Jitterbit Unveils New Version of Integration Tool
January 15, 2013 Alex Woodie
Today marks the general availability of Jitterbit 5, a new version of the data and application integration toolset from commercial open source software vendor Jitterbit. The company says Version 5 will make it easier for customers to build, test, and deploy integration processes that connect front- and back-office applications, including popular ERP systems and cloud services.
Jitterbit is a data and application integration tool that’s been used by more than 20,000 customers, according to the company. The product started out as an open source product in 2005, but in 2011 the Oakland, California, company moved away from its open source roots in favor of a proprietary commercial license.
What hasn’t changed is Jitterbit’s focus on providing a simple and easy-to-use tool for a variety of data and application integration tasks. The product includes two main components, including a graphical design tool for defining integration workloads, and a runtime component that executes the integration workload.
Jitterbit has been used extensively in Salesforce.com environments, where it is the default integration tool. Andrew Leigh, who left Salesforce.com four months ago to become the vice president of products for Jitterbit, says 80 to 90 percent of Jitterbit installations are used to move data between front-office applications such as CRM, and back-office applications like ERP. For many packaged apps, Jitterbit develops “Jitterpacks” that utilize the application’s native APIs. For other applications, it uses a mix of common protocols to move the data and touch the application, including ODBC/JDBC, FTP, HTTP/HTTPS, SMB file shares, POP3, SMTP, SOAP, JMS, LDAP, and now with version 5, REST.
Leigh describes Jitterbit as an “integration solution for modern architectures. “If I’m an enterprise architect or CIO, I’m not just orchestrating processes behind a firewall. I have to integrate it and tie it in with all the new cloud services like Salesforce and Workday, and now I have to deal with a whole new set of technologies coming through the mobile and social world. [Jitterbit] is all about allowing enterprise architects and CIOs to be able to synchronize those three fundamental technologies.”
“We’re trying to do this in a way that’s much different than a traditional middleware or ESB [enterprise service bus] solutions that were very popular a decade ago,” Leigh says. “I’ve talked to hundreds of CIOs and enterprise architects over the last 10 years, and what they say is, I need to be able to do it in days. It’s all about time-to-value. We believe that Jitterbit provides by far the fastest way to integrate modern endpoints than anything else now on the marketplace.”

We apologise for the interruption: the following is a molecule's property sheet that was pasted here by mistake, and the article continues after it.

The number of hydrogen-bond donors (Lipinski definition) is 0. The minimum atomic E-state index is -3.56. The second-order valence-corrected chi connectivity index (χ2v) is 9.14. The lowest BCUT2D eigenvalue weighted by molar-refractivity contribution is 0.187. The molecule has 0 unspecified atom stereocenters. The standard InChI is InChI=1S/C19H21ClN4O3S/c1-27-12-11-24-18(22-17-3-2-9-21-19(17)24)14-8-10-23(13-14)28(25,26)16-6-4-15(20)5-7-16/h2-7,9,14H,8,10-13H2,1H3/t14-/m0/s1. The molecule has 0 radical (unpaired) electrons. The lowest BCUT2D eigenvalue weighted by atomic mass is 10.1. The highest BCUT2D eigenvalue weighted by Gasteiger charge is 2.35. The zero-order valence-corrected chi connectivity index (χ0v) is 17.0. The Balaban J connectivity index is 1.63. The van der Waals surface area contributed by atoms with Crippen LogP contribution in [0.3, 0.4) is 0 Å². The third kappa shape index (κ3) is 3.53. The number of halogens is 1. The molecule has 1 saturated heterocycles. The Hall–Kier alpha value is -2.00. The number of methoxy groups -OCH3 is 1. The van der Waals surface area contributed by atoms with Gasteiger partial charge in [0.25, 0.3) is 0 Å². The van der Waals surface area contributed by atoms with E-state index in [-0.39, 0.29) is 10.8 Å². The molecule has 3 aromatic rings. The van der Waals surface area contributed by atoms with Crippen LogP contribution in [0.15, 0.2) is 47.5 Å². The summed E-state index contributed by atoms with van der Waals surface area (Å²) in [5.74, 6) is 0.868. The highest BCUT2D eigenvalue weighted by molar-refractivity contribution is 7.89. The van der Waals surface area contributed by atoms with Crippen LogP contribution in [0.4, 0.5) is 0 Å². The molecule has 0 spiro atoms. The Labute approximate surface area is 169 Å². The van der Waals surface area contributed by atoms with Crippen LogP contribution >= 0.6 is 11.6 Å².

Jitterbit is complementary at the high end of the integration space, and displaces a range of products at lower end. To that end, it competes with the likes of open source integration tool vendors Talend and XAware, and, before IBM bought it, Cast Iron Systems. It also competes with ETL tool makers, owing to Jitterbit’s use as a “lightweight ETL” tool, according to Leigh.
The product doesn’t really cater to the big enterprises that will use the big ESB architectures of TIBCO or Software AG‘s webMethods. Leigh likens the ESBs to the big SUVs that were very popular last decade. “What CIOs and enterprise architects need today is the simple economical car to buy a loaf of bread at the grocery store,” he says.
Jitterbit version 5 introduces a new wizard that the company claims allows non-technical people to develop integrations in a completely graphical environment, without having to write a single line of code. It also unveils a new REST API that will streamline connections to the latest social media applications, including Facebook, Twitter, and Chatter. It also brings new Jitterpaks that deliver pre-defined connections to SAP‘s Business Suite, to Microsoft Dynamics GP and Navision ERP systems, and a new Salesforce.com Jitterpak that speeds connectivity by up to a factor of 10.
The company doesn’t offer a Jitterpak for IBM i, but that hasn’t stopped customers from using the product with IBM’s midrange server. The forums on Jitterbit’s website are filled with customers utilizing Jitterbit to pull data out of DB2/400 via IBM’s Client Access ODBC drivers. JD Edwards is also a popular data source among Jitterbit customers.
Jitterbit is available as an on-premise integration server, or delivered as a cloud integration service hosted by the company. The software runs on Windows and Linux servers, and requires JRE version 6 or higher. Pricing starts at $800 per month for the standard edition that can connect to two applications, but customers who want the new wizard will need to choose the professional edition, which goes for $2,000 per month and can connect to four applications. The enterprise edition costs $4,000 per month and supports an unlimited number of application connections. For more info, see www.jitterbit.com.